Stability of viscoelastic continuum with negative-stiffness inclusions in the low-frequency range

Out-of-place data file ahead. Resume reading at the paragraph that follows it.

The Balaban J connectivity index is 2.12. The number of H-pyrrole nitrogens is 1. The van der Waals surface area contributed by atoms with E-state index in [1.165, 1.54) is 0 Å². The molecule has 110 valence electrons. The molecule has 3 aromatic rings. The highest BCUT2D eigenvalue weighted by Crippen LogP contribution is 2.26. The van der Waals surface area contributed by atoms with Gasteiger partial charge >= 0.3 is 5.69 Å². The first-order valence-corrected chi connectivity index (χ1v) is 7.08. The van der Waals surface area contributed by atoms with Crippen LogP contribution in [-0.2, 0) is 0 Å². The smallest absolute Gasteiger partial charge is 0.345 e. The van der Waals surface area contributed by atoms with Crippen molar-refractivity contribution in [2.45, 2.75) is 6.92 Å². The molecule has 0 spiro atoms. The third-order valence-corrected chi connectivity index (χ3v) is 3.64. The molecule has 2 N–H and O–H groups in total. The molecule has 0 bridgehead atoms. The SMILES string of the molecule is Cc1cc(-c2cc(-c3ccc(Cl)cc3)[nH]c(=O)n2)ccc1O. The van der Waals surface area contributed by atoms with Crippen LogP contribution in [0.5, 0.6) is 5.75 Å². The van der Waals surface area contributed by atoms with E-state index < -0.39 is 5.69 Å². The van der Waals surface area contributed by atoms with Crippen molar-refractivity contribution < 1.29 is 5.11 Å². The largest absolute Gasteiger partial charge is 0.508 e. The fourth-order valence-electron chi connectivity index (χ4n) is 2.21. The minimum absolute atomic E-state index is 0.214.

High damping and high stiffness (HDHS) viscoelastic materials, which exhibit desired energy-dissipating capability and structural integrity, may be achieved by using negative-stiffness inclusions, such as ferroelastic particles, in composite materials. However, stability has long been questioned for such composites to be realistic. Wang and Ko (pp. 2070–2079) examine a two-dimensional, two-phase, negative-stiffness viscoelastic composite under partial displacement loading by time–domain analysis with the finite element method. It was found that force responses may be stable or unstable, depending on the amount of negative stiffness. A small amount of negative stiffness in the viscoelastic composites may not deteriorate their stability, but is insufficient to trigger HDHS. Through examining the existing stability criteria of three-dimensional composites, the softening anomaly in the overall viscoelastic stiffness may be in the stability range, indicating stable damping enhancement. However, simultaneously enhancing damping and stiffness violates ellipticity requirements, hence the system is unstable/metastable. The cover image shows stress distributions around the inclusion of the two-dimensional composite in the background and stiffness/damping anomalies, as well as divergent force responses, deviating from expected sinusoidal responses.